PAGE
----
Decentering Biotechnology explores the nature of technology, objects and patent law. Investigating the patenting of organic life and the manner in which artifacts of biotechnology are given their object-ive appearance, Carolan details the enrollment mechanisms that give biotechnology its momentum. Drawing on legal judgements and case studies, this fascinating book examines the nature of object-ification, as a thought and a thing, without which biotechnology, as it is done today, would not be possible. Unable to reject biotechnology per se, recognizing that such a rejection would essentialize the very object-ive categories shown to be manufactured, Carolan ultimately argues for doing biotechnology differently. A theoretically sophisticated analysis of the nature of objects and the role of technology as a form of life which shapes the social landscape, Decentering Biotechnology engages with questions of power, globalization, development, resistance, exclusion, and participation that arise from treating biological objects differently from conventional property forms. As such, it will appeal to social theorists, sociologists and philosophers, as well as scholars of law and science and technology studies.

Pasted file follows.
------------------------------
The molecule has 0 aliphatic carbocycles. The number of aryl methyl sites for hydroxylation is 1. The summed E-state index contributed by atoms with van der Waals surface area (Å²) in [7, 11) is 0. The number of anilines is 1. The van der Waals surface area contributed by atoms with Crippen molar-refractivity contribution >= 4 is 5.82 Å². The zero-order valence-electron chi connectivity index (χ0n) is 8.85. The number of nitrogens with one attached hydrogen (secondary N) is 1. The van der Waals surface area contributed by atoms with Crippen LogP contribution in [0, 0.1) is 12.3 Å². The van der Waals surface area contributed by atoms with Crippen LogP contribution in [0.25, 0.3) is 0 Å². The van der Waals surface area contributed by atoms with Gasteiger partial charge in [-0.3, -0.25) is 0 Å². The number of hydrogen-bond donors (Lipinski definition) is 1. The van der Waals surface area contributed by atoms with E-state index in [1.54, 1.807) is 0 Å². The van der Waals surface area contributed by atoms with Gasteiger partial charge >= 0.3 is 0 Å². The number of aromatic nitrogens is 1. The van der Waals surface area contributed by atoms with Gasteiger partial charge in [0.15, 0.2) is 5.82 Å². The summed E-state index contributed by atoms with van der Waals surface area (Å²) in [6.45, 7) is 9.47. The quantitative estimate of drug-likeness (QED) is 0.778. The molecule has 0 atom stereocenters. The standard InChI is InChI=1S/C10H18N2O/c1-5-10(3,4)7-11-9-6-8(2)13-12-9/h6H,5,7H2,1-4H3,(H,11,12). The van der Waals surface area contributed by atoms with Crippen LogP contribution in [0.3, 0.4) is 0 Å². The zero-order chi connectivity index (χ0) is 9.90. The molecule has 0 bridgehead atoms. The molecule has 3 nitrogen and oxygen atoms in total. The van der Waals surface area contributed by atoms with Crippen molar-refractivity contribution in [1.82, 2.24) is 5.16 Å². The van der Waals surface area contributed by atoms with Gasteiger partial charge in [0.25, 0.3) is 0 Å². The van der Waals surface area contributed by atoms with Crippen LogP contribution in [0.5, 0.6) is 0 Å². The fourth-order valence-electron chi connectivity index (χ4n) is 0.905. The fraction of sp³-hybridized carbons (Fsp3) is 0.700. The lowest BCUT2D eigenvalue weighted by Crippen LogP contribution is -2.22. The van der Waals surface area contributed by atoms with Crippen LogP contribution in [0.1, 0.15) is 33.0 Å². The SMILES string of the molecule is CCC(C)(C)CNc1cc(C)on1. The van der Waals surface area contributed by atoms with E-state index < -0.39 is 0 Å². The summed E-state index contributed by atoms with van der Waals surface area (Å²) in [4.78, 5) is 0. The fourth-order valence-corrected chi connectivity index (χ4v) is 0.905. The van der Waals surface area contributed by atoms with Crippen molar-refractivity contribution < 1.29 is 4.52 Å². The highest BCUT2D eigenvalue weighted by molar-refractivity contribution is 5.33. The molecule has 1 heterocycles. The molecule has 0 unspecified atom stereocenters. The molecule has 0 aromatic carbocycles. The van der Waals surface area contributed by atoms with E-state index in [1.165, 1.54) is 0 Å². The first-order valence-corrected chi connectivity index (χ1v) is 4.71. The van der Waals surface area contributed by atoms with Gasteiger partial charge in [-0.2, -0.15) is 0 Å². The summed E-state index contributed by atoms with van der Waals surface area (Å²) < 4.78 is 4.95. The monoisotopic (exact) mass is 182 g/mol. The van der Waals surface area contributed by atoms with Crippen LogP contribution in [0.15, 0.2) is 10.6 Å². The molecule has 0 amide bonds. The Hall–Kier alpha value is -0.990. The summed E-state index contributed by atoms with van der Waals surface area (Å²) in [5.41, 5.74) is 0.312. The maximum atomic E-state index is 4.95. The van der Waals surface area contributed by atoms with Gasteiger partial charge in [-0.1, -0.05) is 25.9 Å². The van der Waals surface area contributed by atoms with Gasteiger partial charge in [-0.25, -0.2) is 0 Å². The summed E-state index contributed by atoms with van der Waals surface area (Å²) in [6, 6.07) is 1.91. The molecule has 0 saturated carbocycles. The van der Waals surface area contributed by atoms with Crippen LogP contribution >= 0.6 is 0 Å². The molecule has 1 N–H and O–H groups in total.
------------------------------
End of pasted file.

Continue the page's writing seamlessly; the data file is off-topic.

About the Author
Michael Carolan, Associate Professor of Sociology, Department of Sociology, Colorado State University
Table of Contents
Contents: Introduction; Part I Thinking Through Some Blackboxes: Subjectivities gained … subjectivities lost; The production of biological 'objects'. Part II The Emerging Political Bioeconomy: Drawing 'objects' together; The skein of the information age looks very familiar. Part III Futures: Glocalization and resistance; Doing biotechnology differently; References; Index.